Lessons from Athens

The crew members of a Cypriot airliner that crashed Aug. 14 near Athens became confused by a series of alarms as the plane climbed, failing to recognize that the cabin was not pressurizing until they grew mentally disoriented because of lack of oxygen and passed out, according to several people connected with the investigation.

Dan alterted me to this International Herald Tribune article on last month’s Boeing 737 crash in Greece.

While the article has to be taken with a grain of salt — after all, when it comes to aviation the media get the story wrong more often than they get it right — it’s still quite disturbing. I hope the article turns out to be wrong. But it can’t be, can it? Something caused both members of the flight crew to continue the climb above ten thousand without pressurization.

I’m hesitant to write about this at all, because it irks me to see ‘experts’ delivering a verdict before trained investigators have had time to prepare their report. On the other hand, the issues it presents are a constant thorn in the side of aviators everywhere. I see them at work every day, so it bears discussing as a variation which has certainly taken place in many cockpits over the years.

If what’s printed in that article is accurate (and again, that’s a BIG ‘if’), there were two major problems: first, the crew couldn’t communicate. And second, they didn’t understand how the airplane worked.

Complicating the cockpit confusion, neither the German pilot nor the young, inexperienced Cypriot co-pilot could speak the same language fluently, and each had difficulty understanding how the other spoke English, the worldwide language of air traffic control.

The airlines make a big deal about CRM (crew resource management). In fact, it’s the hub around which the flight training revolves. CRM evolved from a long line of broken airplanes. In the old days, the captain was God. The copilot kept his mouth shut, filled out the paperwork, and never questioned The Man. Crew resource management is aimed at ensuring cockpit duties are efficiently and effectively shared by both pilots. If the copilot sees something amiss, he will speak up. Obviously this kind of thing doesn’t work if the two guys up front can’t communicate.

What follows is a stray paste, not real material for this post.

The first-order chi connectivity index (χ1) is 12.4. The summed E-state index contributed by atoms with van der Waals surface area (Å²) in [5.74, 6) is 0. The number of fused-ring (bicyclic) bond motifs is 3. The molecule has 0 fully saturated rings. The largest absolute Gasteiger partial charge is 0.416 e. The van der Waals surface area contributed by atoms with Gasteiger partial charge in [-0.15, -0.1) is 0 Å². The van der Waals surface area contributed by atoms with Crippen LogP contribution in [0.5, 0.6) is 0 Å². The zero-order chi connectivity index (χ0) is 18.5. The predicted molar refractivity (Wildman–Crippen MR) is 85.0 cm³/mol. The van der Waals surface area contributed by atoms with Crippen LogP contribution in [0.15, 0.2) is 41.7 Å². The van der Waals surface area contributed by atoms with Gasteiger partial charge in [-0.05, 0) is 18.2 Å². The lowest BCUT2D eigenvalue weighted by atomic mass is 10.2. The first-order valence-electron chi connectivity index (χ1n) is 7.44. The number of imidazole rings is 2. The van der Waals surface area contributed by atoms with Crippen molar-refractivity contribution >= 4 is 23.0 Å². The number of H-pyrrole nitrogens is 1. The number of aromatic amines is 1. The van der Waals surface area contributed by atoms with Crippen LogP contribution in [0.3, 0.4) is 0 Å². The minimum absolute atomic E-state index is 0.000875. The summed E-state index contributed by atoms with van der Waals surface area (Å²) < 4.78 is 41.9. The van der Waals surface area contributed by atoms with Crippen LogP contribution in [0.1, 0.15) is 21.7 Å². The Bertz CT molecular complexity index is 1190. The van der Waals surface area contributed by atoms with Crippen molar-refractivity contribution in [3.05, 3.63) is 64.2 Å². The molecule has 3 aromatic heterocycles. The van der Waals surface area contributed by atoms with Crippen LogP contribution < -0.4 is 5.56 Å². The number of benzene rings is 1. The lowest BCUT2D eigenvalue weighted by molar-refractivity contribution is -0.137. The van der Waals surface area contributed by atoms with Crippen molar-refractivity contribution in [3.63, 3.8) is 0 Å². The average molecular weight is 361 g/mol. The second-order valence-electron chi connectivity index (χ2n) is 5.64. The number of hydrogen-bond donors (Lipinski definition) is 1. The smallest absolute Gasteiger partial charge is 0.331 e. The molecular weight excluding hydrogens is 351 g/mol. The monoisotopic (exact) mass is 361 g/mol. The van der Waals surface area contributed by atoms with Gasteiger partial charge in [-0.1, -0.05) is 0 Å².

So is it possible that they put two people in the cockpit who don’t speak the same language? The Cypriot crash aside, are there airlines out there that do this sort of thing? It’s not a problem here in the U.S. where everyone speaks English, so it’s one of those issues I’ve never even considered.

References to the copilots youth don’t mean anything. The guys who fly F16s are young. But “inexperienced” is another story. Only time will tell just how experienced he was. The authorities already know. I’m sure they had obtained his numbers from the airline within hours of the crash. Was he too inexperienced to confront the captain when it counted? Provide all the training you want, the young guy is still going to be somewhat intimidated by the 40,000 hour captain who’s been on the airplane since it was designed.

Human factors aside, the timbre of the article leads one to conclude that the pilots didn’t understand the systems on the airplane they were flying. It’s bad enough when this happens in a general aviation cockpit. I see that every day. Is it possible this could have happened — and to this degree — on a major commercial airliner?

At 10,000 feet, or 3,000 meters, as designed, an alarm went off to warn the crew that the plane would not pressurize. However, the crew members mistakenly thought that the alarm horn was a warning to tell them that their controls were not set properly for takeoff, the officials said.